Should I just highlight 12 individuals? Give half a page each to a chosen individual? You can see from the generation chart that between us, my husband and I have (like everyone has :), 4 parents, 8 grand-parents, 16 g-grand-parents, and 32 g-g-grand-parents: 50 individuals altogether, not counting Neil and me. Of course, we had a lot more information on some of these ancestors than we did on others. I could have written a small book on some individuals, but had barely a few lines of data about others.
As I read through the histories of the ancestors I did have some information for, it seemed to me that I was able to pick out distinguishing characteristics for many of the individuals. Eventually I decided that nine of the pages would highlight the characteristics of some of our ancestor couples: each set of our parents; all four sets of our grand-parents; and three sets of g-grand-parents. The remaining three pages were devoted to getting in as much information about our other ancestors as possible under the three headings: 'First Fleet and Early Pioneers to Australia'; 'House of Bedwell - Adventurers and Explorers'; and 'Academics, Artists, Writers and Musicians'.
As a finishing touch I included a list of all the contact details - phone, email and addresses - for all of our (living) family on the inside back cover. Below is a copy of the calendar's back cover.
It was a lot of work putting this together, but also incredibly interesting and satisfying! Everyone loved their present, and hopefully we all knew more about our family history by the end of the year :)
How to search out your family history -
If you would like to search out your family history, you can start as easily as by Googling an ancestor, including all of the information you already have for them. Your search will most likely take you to one of the genealogy sites such as ancestry.com, where you can search further. FamilySearch is another site that will help you get started.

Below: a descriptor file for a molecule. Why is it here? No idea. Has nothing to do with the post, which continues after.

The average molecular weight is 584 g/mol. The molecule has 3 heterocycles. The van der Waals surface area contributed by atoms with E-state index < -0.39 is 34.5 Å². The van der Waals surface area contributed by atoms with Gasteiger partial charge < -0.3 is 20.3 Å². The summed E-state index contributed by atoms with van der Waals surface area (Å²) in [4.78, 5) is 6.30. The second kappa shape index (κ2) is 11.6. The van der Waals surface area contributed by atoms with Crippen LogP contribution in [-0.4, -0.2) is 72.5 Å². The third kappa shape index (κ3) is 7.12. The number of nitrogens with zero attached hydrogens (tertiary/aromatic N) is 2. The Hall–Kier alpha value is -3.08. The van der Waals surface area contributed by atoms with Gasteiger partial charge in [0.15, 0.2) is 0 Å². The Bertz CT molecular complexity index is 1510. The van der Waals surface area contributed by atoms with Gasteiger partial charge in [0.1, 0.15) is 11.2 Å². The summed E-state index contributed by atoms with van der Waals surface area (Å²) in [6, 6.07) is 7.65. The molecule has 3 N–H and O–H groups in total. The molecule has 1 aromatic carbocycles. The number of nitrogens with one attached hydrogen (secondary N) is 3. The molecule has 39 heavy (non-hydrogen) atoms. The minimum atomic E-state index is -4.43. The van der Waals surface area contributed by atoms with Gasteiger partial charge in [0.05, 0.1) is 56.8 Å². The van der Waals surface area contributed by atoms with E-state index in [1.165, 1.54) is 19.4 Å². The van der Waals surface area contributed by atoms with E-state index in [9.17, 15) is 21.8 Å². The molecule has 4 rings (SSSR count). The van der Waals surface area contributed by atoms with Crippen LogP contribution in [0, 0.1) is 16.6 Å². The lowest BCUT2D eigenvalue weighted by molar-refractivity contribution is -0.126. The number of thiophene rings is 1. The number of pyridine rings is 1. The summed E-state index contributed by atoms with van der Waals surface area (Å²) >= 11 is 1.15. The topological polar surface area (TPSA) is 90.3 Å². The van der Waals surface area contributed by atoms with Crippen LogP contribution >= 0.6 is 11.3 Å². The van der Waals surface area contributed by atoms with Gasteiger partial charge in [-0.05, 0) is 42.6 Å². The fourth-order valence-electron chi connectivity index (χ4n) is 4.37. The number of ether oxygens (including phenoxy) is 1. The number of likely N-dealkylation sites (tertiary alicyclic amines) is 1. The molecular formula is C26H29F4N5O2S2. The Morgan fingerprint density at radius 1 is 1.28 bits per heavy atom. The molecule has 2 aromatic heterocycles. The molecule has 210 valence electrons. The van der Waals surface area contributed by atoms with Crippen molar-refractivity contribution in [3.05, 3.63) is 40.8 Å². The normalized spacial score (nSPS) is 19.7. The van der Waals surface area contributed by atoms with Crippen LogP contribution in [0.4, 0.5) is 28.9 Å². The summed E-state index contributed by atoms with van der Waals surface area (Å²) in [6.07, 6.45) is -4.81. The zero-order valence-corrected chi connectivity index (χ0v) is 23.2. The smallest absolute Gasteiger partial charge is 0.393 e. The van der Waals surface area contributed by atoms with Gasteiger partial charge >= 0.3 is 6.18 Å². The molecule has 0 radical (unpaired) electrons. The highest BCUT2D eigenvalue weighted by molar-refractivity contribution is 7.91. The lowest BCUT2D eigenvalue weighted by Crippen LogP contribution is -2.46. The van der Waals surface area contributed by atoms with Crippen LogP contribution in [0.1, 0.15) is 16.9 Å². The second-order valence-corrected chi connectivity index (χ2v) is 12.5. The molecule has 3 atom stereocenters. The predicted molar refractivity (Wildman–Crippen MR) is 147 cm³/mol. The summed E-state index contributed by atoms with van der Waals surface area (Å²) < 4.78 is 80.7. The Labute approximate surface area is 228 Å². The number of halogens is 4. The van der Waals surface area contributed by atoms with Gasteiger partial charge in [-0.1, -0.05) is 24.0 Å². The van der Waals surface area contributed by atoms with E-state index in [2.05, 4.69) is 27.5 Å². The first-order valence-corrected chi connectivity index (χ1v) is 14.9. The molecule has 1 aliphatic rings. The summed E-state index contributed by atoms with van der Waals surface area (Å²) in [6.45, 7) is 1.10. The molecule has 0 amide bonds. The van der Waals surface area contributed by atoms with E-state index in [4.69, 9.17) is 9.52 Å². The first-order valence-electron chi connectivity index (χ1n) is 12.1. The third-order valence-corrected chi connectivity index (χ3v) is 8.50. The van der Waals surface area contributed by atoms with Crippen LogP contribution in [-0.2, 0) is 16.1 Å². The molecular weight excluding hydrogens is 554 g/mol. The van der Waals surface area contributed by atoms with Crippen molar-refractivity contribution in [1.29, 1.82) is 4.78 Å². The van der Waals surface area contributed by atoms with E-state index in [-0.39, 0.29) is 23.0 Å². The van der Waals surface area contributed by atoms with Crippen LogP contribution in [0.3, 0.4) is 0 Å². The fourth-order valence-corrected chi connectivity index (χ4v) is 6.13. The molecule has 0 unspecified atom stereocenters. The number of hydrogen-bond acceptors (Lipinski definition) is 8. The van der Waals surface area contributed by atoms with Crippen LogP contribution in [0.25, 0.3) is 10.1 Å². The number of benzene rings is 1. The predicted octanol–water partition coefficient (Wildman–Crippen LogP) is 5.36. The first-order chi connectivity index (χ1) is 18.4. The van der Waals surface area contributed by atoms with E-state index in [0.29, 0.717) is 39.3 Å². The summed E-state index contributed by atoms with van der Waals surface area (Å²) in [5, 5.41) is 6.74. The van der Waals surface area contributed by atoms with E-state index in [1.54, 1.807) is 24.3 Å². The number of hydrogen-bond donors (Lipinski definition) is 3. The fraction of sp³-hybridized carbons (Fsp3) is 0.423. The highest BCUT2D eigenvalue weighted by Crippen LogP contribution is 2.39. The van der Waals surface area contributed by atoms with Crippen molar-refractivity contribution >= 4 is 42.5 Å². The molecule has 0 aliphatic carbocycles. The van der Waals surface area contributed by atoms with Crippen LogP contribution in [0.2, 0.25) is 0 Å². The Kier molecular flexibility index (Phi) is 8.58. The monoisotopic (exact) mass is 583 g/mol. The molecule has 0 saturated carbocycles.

You will need to verify that you have discovered someone who is actually in your line, by matching as many details as possible - such as the names of spouse and children, before you know for sure it is them. As you follow the threads you will start to become conversant with various census findings, military records, etc. - and to be honest, you'll probably find yourself getting completely hooked!
One of the most wonderful things about studying out your ancestors is to find that others in your line have very likely already begun, and you can often find the information they have compiled available on the net. This means that you will sometimes find many generations of information all from one name. It's like the best game of treasure hunting you can imagine! You can't know how exciting it is to track down your ancestors until you have done it!
I know this post began as a home-made Christmas present idea - and seems to have morphed into a post about genealogy instead! But enthusiasm for genealogy is a side effect of doing your family history that you should expect to encounter too!
So, where do you come from? :)